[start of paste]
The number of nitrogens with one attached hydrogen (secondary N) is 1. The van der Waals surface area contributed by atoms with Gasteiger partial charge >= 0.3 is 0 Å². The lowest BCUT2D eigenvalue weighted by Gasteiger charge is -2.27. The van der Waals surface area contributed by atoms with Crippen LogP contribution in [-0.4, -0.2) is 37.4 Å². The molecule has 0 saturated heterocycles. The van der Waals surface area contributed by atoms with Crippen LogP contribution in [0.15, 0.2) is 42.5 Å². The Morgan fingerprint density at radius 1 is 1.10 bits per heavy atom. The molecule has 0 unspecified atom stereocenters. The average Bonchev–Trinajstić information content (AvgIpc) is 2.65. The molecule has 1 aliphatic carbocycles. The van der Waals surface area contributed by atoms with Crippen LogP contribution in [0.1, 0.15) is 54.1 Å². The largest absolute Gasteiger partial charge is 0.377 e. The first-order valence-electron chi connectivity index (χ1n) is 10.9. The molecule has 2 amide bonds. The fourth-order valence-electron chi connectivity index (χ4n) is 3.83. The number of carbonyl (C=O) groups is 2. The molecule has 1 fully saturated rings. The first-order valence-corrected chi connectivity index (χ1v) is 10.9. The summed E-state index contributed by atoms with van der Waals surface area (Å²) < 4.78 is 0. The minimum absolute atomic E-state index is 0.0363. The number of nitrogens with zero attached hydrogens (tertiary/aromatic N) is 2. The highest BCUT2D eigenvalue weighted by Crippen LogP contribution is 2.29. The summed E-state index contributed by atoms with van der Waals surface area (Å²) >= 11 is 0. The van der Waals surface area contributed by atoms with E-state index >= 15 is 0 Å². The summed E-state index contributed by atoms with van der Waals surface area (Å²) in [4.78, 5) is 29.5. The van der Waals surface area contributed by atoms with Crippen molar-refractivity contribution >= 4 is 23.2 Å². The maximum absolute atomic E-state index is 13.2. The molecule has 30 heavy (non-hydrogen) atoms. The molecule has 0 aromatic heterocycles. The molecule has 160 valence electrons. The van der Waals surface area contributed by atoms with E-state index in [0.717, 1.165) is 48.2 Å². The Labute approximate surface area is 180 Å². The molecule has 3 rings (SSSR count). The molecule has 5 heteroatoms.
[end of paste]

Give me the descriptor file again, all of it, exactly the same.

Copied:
The number of nitrogens with one attached hydrogen (secondary N) is 1. The van der Waals surface area contributed by atoms with Gasteiger partial charge >= 0.3 is 0 Å². The lowest BCUT2D eigenvalue weighted by Gasteiger charge is -2.27. The van der Waals surface area contributed by atoms with Crippen LogP contribution in [-0.4, -0.2) is 37.4 Å². The molecule has 0 saturated heterocycles. The van der Waals surface area contributed by atoms with Crippen LogP contribution in [0.15, 0.2) is 42.5 Å². The Morgan fingerprint density at radius 1 is 1.10 bits per heavy atom. The molecule has 0 unspecified atom stereocenters. The average Bonchev–Trinajstić information content (AvgIpc) is 2.65. The molecule has 1 aliphatic carbocycles. The van der Waals surface area contributed by atoms with Crippen LogP contribution in [0.1, 0.15) is 54.1 Å². The largest absolute Gasteiger partial charge is 0.377 e. The first-order valence-electron chi connectivity index (χ1n) is 10.9. The molecule has 2 amide bonds. The fourth-order valence-electron chi connectivity index (χ4n) is 3.83. The number of carbonyl (C=O) groups is 2. The molecule has 1 fully saturated rings. The first-order valence-corrected chi connectivity index (χ1v) is 10.9. The summed E-state index contributed by atoms with van der Waals surface area (Å²) < 4.78 is 0. The minimum absolute atomic E-state index is 0.0363. The number of nitrogens with zero attached hydrogens (tertiary/aromatic N) is 2. The highest BCUT2D eigenvalue weighted by Crippen LogP contribution is 2.29. The summed E-state index contributed by atoms with van der Waals surface area (Å²) >= 11 is 0. The van der Waals surface area contributed by atoms with E-state index >= 15 is 0 Å². The summed E-state index contributed by atoms with van der Waals surface area (Å²) in [4.78, 5) is 29.5. The van der Waals surface area contributed by atoms with Crippen molar-refractivity contribution >= 4 is 23.2 Å². The maximum absolute atomic E-state index is 13.2. The molecule has 30 heavy (non-hydrogen) atoms. The molecule has 0 aromatic heterocycles. The molecule has 160 valence electrons. The van der Waals surface area contributed by atoms with E-state index in [0.717, 1.165) is 48.2 Å². The Labute approximate surface area is 180 Å². The molecule has 3 rings (SSSR count). The molecule has 5 heteroatoms.